CASoS Engineering Design Process
A general CASoS Engineering design process must be wide and deep to cover the many potential opportunities for unexpected, nonlinear, interconnected behavior and to find and make use of similarities across many disciplines. As illustrated below, the design process is comprised of three phases applied primarily in succession but with some overlap, blending and iteration (both between and within) to deliver CASoS engineered solutions.
Defining (blackboard to details) 1) the CASoS of interest, 2) the Aspirations (Predict, Prevent or Cause, Prepare, Monitor, Control, and Recover or Change), 3) Appropriate conceptual models (including required data) and 4) Testing to understand and compare aspirations. Possible methods, theories and fields of contribution include analogy, dimensional analysis and similitude, experimental design, system dynamics, non-equilibrium thermodynamics, complex adaptive systems, game theory, percolation phenomena, agent-based modeling, networks, system optimization and control, and many others. A taxonomy of problems and approaches to their solutions is unfolding from this activity.
Designing and Testing Solutions using computational models, data mining/integration, experiments, etc, within a common quantitative analysis environment. Designing and testing solutions are problem dependent, focused on answering questions relevant to any aspiration: 1) how might the aspiration be implemented and are there feasible choices within the multi-objective space, 2) how robust are these choices to uncertainties in assumptions and 3) what are the critical enablers that increase system resilience. Included in this process is the delineation of unintended consequences and their amelioration/mitigation. Integral to this process are Uncertainty Quantification and Verification and Validation efforts.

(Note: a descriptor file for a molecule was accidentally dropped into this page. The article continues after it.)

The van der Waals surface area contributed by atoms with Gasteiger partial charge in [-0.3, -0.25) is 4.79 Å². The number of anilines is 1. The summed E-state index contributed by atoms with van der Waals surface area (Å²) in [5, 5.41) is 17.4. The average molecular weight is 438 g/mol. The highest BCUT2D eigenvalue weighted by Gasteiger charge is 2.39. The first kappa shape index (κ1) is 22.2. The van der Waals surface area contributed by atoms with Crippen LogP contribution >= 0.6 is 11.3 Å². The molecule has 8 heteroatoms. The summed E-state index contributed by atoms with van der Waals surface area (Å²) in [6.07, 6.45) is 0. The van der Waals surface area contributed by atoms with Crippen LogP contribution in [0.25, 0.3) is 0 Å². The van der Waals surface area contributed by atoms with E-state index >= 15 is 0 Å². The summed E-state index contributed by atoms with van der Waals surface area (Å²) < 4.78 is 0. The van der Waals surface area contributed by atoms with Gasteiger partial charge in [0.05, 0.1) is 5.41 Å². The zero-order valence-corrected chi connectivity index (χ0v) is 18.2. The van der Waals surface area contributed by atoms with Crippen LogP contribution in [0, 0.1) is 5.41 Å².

Actualizing the engineered solutions devised through application within the real system. The engineered solution may be a concept, a computational tool, a sensor, a control policy or a CASoS itself. This activity involves working with decision makers (change the world), other researchers (change the field) and people affected by the change (understand the impact). This involvement requires a long term commitment: these are high-consequence systems that adapt to change. Any change makes us part of the system with concurrent obligation through a solution’s lifecycle. Monitoring of system response is required, which may trigger the redefinition, redesign and retesting of solutions if found not to work.
Actualization will require designing and testing to suggest future steps: adaptations of the system might require us to return to fundamental thinking to understand the adaptations and possibly redefine the CASoS and our aspirations as the system changes. The current structure and state of the CASoS Engineering Design Process are provided in Complex Adaptive Systems of Systems (CASoS) Engineering Framework Version 1.0.